I love introducing people to new experiences!! It's like watching people's faces the first time they see snow. Brings back my own excitement and enthusiasm.
And on the flip side, I recall bumping into an aussie woman in Niseko a few years back having a real serious whinge about the food and lack of "real food" (read burgers, chips and pizza) :rolleyes:
 

Sandy

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And for those of you thinking, sushi from a convenieince store?? yuk!....you;ll be interested to note that the nori sheets are wrapped separately (most of the time) so that you get a fresh, crunchy bite.
And for 2 years running 7-11 have won the best conbini-sushi-for breakfast-while on-the-road award, as pronounced by the Tonester fam (well myself and Little Ms Tonester):nerd:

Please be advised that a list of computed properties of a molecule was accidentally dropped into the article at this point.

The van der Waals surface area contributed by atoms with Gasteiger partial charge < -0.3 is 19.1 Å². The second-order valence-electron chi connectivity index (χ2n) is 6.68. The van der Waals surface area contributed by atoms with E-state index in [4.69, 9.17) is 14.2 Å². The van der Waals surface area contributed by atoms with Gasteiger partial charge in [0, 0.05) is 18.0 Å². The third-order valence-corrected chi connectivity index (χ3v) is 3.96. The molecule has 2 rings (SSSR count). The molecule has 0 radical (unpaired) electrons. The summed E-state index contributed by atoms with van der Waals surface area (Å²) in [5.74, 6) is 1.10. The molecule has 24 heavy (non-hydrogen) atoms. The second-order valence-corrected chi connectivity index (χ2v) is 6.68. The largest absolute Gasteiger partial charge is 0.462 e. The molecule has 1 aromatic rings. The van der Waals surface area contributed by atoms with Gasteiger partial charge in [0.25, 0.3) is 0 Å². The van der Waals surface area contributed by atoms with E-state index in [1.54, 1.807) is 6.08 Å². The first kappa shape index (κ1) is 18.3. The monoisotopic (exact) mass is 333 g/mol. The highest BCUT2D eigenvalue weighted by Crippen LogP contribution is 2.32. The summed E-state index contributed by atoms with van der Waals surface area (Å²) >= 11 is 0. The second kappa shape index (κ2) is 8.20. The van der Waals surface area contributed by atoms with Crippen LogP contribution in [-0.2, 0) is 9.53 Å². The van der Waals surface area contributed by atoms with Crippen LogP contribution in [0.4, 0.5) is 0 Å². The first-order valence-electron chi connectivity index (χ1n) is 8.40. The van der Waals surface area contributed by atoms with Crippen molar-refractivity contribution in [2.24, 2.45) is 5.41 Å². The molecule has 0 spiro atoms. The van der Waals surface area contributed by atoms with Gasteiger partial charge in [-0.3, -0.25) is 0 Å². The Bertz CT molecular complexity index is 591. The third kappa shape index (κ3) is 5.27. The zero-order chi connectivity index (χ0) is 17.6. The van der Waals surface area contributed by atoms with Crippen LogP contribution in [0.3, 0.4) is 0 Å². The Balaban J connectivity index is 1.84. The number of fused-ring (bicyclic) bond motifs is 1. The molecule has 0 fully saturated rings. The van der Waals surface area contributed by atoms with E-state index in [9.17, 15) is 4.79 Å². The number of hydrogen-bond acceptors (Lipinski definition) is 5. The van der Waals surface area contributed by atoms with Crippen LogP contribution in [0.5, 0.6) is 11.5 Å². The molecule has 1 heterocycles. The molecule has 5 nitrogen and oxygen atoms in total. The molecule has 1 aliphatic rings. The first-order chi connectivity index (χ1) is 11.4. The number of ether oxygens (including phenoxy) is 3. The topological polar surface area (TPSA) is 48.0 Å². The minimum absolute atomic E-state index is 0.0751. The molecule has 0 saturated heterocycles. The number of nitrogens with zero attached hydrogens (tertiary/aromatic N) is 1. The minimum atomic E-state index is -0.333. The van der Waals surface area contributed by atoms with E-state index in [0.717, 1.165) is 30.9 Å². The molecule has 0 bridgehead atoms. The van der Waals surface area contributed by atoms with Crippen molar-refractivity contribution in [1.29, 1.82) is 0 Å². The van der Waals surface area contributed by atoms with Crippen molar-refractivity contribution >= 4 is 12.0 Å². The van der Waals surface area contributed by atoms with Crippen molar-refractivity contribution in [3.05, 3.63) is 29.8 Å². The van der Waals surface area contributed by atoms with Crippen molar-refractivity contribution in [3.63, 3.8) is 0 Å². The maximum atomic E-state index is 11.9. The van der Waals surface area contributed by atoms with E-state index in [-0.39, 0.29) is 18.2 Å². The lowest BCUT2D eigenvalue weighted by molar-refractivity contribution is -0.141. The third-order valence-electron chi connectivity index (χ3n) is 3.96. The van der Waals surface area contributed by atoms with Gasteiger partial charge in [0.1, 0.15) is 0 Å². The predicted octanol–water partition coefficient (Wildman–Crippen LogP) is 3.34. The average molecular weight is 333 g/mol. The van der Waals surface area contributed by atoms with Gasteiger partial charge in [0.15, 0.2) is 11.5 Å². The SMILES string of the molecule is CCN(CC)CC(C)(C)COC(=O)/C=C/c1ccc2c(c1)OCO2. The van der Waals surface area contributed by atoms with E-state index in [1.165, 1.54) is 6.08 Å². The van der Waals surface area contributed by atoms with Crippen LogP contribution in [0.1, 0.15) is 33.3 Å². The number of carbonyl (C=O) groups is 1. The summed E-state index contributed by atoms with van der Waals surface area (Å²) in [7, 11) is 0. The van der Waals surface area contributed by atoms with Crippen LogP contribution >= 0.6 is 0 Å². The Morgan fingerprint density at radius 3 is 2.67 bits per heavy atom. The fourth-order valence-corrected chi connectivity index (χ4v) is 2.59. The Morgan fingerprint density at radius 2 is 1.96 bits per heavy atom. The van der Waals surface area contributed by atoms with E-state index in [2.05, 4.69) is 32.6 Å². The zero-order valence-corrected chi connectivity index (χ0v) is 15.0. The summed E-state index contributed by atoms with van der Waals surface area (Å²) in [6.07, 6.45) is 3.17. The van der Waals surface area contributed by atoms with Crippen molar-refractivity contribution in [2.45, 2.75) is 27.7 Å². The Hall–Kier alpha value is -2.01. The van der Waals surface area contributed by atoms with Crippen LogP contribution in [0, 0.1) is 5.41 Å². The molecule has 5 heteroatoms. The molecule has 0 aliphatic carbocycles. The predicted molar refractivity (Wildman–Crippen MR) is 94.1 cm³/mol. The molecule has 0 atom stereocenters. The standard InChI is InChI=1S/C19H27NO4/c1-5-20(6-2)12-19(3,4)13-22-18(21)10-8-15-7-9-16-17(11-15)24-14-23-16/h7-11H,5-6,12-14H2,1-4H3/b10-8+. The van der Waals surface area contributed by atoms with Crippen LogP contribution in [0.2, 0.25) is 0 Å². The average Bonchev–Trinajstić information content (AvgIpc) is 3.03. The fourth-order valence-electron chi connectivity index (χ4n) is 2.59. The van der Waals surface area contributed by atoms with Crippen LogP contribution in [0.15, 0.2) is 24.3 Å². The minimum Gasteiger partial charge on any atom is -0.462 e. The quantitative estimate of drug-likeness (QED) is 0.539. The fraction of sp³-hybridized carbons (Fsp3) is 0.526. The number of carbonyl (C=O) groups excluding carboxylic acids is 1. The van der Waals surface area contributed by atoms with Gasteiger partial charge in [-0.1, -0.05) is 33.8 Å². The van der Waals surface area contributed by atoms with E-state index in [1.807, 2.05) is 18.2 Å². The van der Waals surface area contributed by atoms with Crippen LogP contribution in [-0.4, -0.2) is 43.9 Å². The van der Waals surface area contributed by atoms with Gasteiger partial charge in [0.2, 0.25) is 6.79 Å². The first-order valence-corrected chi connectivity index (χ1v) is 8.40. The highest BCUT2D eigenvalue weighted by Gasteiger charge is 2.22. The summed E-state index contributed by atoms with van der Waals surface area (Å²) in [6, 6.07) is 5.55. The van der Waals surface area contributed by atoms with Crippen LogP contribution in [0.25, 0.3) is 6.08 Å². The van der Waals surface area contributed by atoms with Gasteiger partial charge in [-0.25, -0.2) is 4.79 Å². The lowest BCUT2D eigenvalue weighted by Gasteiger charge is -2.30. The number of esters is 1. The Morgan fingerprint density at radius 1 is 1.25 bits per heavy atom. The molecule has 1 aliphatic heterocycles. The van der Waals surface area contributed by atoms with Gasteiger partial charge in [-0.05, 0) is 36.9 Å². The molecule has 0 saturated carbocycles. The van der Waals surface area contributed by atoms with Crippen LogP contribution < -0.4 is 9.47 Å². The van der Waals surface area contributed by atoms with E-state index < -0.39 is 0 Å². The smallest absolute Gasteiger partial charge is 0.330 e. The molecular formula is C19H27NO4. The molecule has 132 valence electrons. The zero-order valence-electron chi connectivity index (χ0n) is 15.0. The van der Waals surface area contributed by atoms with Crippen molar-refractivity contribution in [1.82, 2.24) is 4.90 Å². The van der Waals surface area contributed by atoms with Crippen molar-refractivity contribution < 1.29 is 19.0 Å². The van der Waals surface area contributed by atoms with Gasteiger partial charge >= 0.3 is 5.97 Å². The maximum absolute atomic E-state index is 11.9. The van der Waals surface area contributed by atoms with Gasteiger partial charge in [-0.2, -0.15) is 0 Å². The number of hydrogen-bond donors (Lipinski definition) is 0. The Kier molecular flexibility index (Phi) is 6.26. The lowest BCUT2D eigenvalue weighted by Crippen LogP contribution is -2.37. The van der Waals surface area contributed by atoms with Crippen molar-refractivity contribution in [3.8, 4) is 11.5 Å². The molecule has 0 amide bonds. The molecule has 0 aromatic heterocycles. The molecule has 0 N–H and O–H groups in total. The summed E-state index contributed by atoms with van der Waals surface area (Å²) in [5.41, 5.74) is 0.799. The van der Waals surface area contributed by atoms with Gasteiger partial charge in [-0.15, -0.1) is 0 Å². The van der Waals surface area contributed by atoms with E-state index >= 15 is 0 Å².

They are triangular, right? That's not sushi, that's onigiri
 

Sandy

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yes, and some are cylindrical...IIRC
Thanks for the correction
Yep, a few are cylindrical...

And I had these today: :D

My favourite onigiri is ikura (salmon eggs) either dry (the ones that apply the nori (seaweed) to the rice afterwards, or the ones with nori already applied, that seem more home made.

My favourite ones of the second type are from Lawsons, particularly ikura and grilled salmon, which has a smoky flavour.
 

Ramenman

A Local
Mar 3, 2014